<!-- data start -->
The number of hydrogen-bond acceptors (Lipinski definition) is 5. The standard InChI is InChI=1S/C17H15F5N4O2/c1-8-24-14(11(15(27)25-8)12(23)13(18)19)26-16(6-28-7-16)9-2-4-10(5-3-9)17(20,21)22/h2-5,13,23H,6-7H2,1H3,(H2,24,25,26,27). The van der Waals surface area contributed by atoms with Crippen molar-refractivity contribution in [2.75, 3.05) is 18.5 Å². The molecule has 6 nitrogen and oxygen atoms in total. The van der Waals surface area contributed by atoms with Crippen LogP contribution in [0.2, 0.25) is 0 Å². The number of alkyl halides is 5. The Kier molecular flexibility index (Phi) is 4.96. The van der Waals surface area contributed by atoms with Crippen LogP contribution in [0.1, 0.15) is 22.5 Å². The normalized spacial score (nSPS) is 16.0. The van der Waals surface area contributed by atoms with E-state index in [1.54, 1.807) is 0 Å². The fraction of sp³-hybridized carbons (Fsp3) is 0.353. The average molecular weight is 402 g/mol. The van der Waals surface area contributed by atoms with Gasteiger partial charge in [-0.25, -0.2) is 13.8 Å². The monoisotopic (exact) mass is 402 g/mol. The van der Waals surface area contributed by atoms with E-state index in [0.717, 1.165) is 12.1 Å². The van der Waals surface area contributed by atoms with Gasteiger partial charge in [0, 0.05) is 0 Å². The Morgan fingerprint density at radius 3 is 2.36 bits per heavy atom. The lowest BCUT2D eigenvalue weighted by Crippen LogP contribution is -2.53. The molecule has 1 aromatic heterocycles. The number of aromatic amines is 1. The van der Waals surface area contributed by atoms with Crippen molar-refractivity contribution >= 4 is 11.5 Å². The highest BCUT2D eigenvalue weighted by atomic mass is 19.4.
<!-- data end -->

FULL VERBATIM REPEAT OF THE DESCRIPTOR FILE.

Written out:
The number of hydrogen-bond acceptors (Lipinski definition) is 5. The standard InChI is InChI=1S/C17H15F5N4O2/c1-8-24-14(11(15(27)25-8)12(23)13(18)19)26-16(6-28-7-16)9-2-4-10(5-3-9)17(20,21)22/h2-5,13,23H,6-7H2,1H3,(H2,24,25,26,27). The van der Waals surface area contributed by atoms with Crippen molar-refractivity contribution in [2.75, 3.05) is 18.5 Å². The molecule has 6 nitrogen and oxygen atoms in total. The van der Waals surface area contributed by atoms with Crippen LogP contribution in [0.2, 0.25) is 0 Å². The number of alkyl halides is 5. The Kier molecular flexibility index (Phi) is 4.96. The van der Waals surface area contributed by atoms with Crippen LogP contribution in [0.1, 0.15) is 22.5 Å². The normalized spacial score (nSPS) is 16.0. The van der Waals surface area contributed by atoms with E-state index in [1.54, 1.807) is 0 Å². The fraction of sp³-hybridized carbons (Fsp3) is 0.353. The average molecular weight is 402 g/mol. The van der Waals surface area contributed by atoms with Gasteiger partial charge in [-0.25, -0.2) is 13.8 Å². The monoisotopic (exact) mass is 402 g/mol. The van der Waals surface area contributed by atoms with E-state index in [0.717, 1.165) is 12.1 Å². The van der Waals surface area contributed by atoms with Gasteiger partial charge in [0, 0.05) is 0 Å². The Morgan fingerprint density at radius 3 is 2.36 bits per heavy atom. The lowest BCUT2D eigenvalue weighted by Crippen LogP contribution is -2.53. The molecule has 1 aromatic heterocycles. The number of aromatic amines is 1. The van der Waals surface area contributed by atoms with Crippen molar-refractivity contribution >= 4 is 11.5 Å². The highest BCUT2D eigenvalue weighted by atomic mass is 19.4.